Scientific rationale

The human microbiome consists of the genetic material contained in the 10-100 trillion microbial cells living symbiotically within and on each person, primarily made up of bacteria in the gut (ref 1). The composition of microbes both within and between different individuals varies significantly, and is known to be influenced of key biotic and abiotic factors.

The human gut microbiome in particular is a rapidly expanding area of research, particularly as sequencing methods and analytical techniques develop. Great progress has been made in terms of characterising the structure and composition of the human microbiome (ref 2), evidence showing the great importance of diet in microbial species diversity (ref 3).

In turn, the gut microbiome plays a significant role in a number of host processes throughout the life course, fundamentally affecting health through impacts across nutrition, physiology and immunity. In particular, studies show a significant link between the microbiome, digestion, and metabolism, playing a substantial role in weight and nutritional health (ref 4).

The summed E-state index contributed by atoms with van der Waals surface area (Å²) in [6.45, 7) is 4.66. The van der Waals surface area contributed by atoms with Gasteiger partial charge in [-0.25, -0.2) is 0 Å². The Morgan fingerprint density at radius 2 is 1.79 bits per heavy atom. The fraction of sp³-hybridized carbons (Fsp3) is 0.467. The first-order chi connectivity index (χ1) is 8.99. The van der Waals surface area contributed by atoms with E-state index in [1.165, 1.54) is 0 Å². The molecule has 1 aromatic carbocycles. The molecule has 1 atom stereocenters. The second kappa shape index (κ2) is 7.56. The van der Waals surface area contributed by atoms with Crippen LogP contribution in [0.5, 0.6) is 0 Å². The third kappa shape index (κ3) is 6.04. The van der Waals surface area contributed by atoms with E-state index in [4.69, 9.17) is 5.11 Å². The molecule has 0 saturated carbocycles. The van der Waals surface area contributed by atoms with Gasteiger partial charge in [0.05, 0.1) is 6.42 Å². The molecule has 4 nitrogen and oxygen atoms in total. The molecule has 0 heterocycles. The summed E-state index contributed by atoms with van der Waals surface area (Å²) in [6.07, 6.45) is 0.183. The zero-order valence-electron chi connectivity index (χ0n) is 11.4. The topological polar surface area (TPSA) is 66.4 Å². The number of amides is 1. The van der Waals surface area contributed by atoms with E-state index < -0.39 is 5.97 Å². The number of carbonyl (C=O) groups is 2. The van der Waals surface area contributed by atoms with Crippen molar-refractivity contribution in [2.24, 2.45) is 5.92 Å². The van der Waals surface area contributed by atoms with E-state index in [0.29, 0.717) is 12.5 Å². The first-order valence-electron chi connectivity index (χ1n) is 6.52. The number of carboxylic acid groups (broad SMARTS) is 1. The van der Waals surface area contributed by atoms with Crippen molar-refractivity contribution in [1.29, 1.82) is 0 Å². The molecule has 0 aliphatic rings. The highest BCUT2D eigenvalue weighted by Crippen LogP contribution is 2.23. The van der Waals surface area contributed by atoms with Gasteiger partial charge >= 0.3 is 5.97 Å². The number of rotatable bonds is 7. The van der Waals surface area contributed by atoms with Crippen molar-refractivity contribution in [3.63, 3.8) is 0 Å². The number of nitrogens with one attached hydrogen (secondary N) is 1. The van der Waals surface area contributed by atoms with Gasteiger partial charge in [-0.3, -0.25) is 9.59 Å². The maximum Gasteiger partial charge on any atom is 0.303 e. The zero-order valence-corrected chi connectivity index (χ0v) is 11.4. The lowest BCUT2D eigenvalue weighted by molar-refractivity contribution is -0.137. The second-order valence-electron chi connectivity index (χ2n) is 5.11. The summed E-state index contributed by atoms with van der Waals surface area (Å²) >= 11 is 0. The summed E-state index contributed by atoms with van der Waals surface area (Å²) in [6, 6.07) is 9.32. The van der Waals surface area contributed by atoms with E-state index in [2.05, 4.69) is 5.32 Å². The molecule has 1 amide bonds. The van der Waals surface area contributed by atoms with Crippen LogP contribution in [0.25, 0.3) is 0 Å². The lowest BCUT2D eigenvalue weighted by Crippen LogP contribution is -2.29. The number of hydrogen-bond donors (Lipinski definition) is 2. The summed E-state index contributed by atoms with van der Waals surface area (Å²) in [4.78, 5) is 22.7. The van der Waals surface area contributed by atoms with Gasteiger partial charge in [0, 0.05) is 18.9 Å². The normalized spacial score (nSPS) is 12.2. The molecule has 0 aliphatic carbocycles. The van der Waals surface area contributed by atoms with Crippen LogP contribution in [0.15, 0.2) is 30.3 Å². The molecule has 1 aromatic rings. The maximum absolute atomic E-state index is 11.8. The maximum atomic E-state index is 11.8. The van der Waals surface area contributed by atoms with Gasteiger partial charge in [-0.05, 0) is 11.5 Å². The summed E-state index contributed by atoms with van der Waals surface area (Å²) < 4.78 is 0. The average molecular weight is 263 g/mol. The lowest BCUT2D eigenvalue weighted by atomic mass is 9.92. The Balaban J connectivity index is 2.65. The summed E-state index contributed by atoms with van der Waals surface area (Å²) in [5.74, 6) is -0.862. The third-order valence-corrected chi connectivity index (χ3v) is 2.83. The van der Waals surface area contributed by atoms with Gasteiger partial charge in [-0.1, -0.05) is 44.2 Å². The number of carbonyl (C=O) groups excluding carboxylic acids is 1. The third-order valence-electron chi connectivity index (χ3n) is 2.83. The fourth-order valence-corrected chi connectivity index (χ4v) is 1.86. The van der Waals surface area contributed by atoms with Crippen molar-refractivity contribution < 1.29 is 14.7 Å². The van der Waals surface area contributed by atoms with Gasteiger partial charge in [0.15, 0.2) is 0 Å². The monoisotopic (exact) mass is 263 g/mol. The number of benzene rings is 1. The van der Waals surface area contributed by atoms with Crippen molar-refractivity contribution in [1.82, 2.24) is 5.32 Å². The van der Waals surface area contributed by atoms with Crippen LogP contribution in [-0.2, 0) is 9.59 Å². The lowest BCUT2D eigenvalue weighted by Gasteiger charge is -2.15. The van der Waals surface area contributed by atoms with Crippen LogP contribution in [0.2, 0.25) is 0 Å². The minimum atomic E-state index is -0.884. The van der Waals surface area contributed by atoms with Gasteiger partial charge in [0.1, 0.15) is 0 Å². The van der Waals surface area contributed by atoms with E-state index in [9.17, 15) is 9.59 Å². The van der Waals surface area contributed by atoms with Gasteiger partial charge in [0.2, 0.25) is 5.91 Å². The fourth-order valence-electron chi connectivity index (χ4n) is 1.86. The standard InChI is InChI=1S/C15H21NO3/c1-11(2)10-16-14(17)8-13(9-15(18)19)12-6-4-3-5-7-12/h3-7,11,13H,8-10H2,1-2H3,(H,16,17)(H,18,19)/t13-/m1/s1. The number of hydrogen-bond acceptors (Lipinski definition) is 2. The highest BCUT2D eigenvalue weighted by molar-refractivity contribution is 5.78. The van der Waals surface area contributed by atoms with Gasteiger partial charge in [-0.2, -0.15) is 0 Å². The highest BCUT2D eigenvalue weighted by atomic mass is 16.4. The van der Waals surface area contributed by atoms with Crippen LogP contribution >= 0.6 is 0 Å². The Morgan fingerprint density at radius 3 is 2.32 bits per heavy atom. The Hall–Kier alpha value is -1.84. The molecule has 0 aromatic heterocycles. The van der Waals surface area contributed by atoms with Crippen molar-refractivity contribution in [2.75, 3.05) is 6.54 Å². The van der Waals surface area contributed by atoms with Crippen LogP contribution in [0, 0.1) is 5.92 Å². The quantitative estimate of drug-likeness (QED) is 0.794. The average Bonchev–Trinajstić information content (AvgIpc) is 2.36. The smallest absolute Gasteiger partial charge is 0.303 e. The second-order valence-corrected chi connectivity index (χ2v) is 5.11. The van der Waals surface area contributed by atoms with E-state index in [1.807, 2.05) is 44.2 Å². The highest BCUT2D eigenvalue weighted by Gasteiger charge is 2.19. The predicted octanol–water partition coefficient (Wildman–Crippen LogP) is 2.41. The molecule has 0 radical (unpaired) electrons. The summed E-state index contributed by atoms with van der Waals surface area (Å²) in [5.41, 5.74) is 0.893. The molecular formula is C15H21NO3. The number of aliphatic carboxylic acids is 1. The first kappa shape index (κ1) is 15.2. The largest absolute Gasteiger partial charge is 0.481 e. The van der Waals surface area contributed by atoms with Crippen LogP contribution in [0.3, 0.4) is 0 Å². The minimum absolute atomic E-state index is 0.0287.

This work suggests that harnessing the microbiome could provide new and highly effective routes to improving health outcomes; however more research is needed to fully understand microbiome functionality and how it can be influenced. Human-microbiome interactions are highly complex and there are still significant questions regarding the composition of microbes required for good health, microbiome mechanisms of action, the role of the microbiome in reducing overweight and obesity, the food stuffs that promote an appropriate diversity of gut microbes, and the impact of increasing homogenisation of global diets.


  1. L.K. Ursell et al. (2012) Nutr Rev. 70(1): 38–44. doi:10.1111/j.1753-4887.2012.00493.x.
  2. NIH Human Microbiome Project.
  3. David, L.A. et al. (2014) Nature. 505: 559–563. doi:10.1038/nature12820.
  4. John, G.K and Mullin, G.E. (2016) Curr Oncol Rep. 18(7):45. doi: 10.1007/s11912-016-0528-7.